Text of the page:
HR 3915, The Mortgage Reform and Anti-Predatory Lending Act of 2007, was introduced by Barney Frank, (D-MA). Congressman Frank is also the Chairman of the House Committee on Financial Services. I outlined the key components of the bill with a link to the text here.
The danger behind this bill is that it doesn’t regulate the proper parties. When you read through the text, you’ll discover that there are two entities that are shouldering the brunt of the blame for the meltdown of the sub-prime mortgage market: originating firms and Wall Street securitizers. The bill stops short of levying any responsibility to the two most interested parties: borrowers and lenders (the individual investors). This bill exonerates them of the responsibility of due diligence.
Experience is the best instructor. An investor needs to lose 10% of his mortgage pool investment and a borrower needs to have his home foreclosed. That experience will instill a sense of personal responsibility in both parties. While loss of investment principal and foreclosure are devastating experiences, the old adage “time heals all wounds” truly is appropriate.
Jane Shaw, discussing Public Choice Theory:
Public choice takes the same principles that economists use to analyze people’s actions in the marketplace and applies them to people’s actions in collective decision making. Economists who study behavior in the private marketplace assume that people are motivated mainly by self-interest.
Ms. Shaw further exposes the dangers of regulation to correct market failure:
In the past many economists have argued that the way to rein in “market failures” such as monopolies is to introduce government action. But public choice economists point out that there also is such a thing as “government failure.” That is, there are reasons why government intervention does not achieve the desired effect.
This bill will provide a false sense of security to the consumer and encourage even more irresponsible behavior. Rather than let the instructional nature of failure naturally correct the market, the regulation would contract the industry so as to dissuade innovation and competition. The scoundrels will fleece the ignorant under the protective cloak of a highly regulated industry- it happens on Wall Street daily.
Big lenders will support this bill because it allows them to narrow the eye of the needle through which future borrowers will pass . Ms. Shaw illustrates this theory with the anti-competitive nature of the Clean Air Act of 1977; the polluters, in Rust Belt states, screamed for regulation so that the more nimble Sun Belt firms couldn’t open. The regulations protected the very scoundrels who should have been allowed to fail.
Peter Van Doren illustrates this theory, applied to banking, for the Cato Institute:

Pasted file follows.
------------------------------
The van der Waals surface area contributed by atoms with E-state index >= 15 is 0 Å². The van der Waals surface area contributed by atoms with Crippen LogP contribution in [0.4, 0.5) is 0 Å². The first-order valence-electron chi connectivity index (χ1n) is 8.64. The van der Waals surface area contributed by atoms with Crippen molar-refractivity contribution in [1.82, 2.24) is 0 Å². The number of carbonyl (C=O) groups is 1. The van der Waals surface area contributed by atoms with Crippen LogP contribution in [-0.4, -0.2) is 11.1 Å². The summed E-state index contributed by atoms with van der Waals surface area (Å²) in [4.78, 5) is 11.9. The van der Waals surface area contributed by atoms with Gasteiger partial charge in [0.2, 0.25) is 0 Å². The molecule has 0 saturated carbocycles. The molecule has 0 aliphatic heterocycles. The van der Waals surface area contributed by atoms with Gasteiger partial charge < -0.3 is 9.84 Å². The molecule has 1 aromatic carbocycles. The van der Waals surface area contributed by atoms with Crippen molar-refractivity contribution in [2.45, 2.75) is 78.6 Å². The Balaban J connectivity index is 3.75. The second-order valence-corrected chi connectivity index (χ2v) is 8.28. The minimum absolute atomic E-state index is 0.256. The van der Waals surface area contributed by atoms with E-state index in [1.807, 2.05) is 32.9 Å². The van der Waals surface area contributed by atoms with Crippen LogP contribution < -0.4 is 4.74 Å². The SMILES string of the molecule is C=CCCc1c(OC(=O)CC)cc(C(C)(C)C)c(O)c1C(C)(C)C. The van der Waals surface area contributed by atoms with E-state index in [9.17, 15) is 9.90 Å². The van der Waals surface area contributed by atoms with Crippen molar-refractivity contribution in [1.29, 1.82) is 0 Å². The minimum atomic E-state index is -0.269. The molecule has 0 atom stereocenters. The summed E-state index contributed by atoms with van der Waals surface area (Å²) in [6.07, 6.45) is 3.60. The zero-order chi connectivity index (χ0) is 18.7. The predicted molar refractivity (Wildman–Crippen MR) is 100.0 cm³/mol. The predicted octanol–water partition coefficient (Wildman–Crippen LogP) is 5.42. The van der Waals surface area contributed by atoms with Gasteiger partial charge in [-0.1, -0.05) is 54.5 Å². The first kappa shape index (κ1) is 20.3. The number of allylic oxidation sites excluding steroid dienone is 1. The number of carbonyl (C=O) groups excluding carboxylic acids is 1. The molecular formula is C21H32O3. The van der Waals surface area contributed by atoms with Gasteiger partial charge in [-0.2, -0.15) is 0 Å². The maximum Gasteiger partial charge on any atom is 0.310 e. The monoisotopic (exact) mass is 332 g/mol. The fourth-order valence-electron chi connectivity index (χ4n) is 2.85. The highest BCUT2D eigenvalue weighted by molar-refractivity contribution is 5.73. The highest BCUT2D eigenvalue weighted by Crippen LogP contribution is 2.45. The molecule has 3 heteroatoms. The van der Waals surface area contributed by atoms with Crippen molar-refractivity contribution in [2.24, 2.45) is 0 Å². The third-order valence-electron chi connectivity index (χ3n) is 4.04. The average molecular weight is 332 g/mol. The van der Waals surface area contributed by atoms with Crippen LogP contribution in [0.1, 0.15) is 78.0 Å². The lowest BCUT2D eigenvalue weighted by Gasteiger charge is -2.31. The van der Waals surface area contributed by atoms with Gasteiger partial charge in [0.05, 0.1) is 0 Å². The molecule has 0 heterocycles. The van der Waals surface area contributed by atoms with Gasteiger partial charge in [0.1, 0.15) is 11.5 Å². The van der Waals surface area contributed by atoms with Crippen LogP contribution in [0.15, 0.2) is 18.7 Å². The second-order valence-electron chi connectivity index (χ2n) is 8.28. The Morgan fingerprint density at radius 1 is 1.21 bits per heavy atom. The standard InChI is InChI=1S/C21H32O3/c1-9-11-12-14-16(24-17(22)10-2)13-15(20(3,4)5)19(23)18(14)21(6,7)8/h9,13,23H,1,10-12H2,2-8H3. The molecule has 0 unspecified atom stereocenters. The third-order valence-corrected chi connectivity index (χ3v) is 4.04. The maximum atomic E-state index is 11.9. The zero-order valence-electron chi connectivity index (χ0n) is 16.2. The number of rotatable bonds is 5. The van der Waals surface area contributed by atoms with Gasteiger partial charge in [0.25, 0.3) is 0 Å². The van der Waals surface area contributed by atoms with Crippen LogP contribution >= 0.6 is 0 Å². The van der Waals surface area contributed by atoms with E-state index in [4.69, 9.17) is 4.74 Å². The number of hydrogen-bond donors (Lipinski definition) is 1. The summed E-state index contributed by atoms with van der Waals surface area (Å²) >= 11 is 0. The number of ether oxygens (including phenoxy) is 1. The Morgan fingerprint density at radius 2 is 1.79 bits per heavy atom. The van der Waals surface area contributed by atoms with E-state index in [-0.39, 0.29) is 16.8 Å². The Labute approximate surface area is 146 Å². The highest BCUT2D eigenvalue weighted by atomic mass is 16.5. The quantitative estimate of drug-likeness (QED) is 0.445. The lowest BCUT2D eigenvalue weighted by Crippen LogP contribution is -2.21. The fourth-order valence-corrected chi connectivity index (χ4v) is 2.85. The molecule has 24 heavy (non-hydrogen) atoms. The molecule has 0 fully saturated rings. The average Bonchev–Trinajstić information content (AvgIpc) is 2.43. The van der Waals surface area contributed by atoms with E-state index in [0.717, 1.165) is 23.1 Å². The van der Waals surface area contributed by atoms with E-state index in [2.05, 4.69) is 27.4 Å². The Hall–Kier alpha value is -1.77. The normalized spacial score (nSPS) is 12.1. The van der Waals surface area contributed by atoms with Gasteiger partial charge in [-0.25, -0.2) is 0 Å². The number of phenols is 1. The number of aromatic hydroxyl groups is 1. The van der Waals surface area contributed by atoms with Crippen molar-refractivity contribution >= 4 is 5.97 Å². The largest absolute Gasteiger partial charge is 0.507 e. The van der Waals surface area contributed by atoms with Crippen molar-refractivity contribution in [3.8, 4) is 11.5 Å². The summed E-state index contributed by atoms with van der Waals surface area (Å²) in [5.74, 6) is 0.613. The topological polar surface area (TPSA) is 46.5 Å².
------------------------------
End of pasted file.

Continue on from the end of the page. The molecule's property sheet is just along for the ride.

Supposedly, banks are regulated and bank deposits are insured to correct defects in the market for information about the quality of banks’ investments. But, again, recent scholarship indicates that the threat of runs on banks induces banks to make sounder investments. And healthy banks can form private associations to insure one another against runs that are motivated by fear, not facts. Even in the Depression, most banks closed by runs were insolvent and should have been closed. Instead of making banks sounder, regulation (especially restrictions on branch banking) and deposit insurance simply allowed smaller (and usually weaker) banks to survive against their larger and more efficient competitors.
This is why the scoundrels support this bill. A free market would allow for upstart competitors to gain market share from the wounded giants. Rather than suffer from their poor lending practices, big lenders will benefit from the high barrier to marketplace entry this bill promotes.
Allow failure. Foreclosed borrowers will think twice about leveraging up their next ranch to buy a Hummer. Investors will demand that lending decisions fall within acceptable risk parameters. If we deregulate the lending industry rather than tighten the laws, the American homeowner and American investor will emerge from the protective cocoons of ignorance as beautiful butterflies. Pass this bill and they will emerge like moths, serially attracted to the only source of light they know.
That light is government promoted ignorance.
More on HR 3915:
- Daily Kos on HR 3915: Mortgage Industry Set To
- HR 3915: Why Federally-Chartered Banks Get The Pass
- HR 3915: Open Letter to Senator Dodd from a Veteran Mortgage Originator
- HR 3915- Legislating to Armageddon
- H.R. 3915 Mortgage Reform Bill Passes Committee with Important Changes
- HR 3915: Anti-Consumer Bank Protection Act of 2007
- HR 3915: Exploring the Minds of the Enablers
- HR 3915 Is Dangerous
- HR 3915: Mortgage Reform and Anti-Predatory Lending Act of 2007
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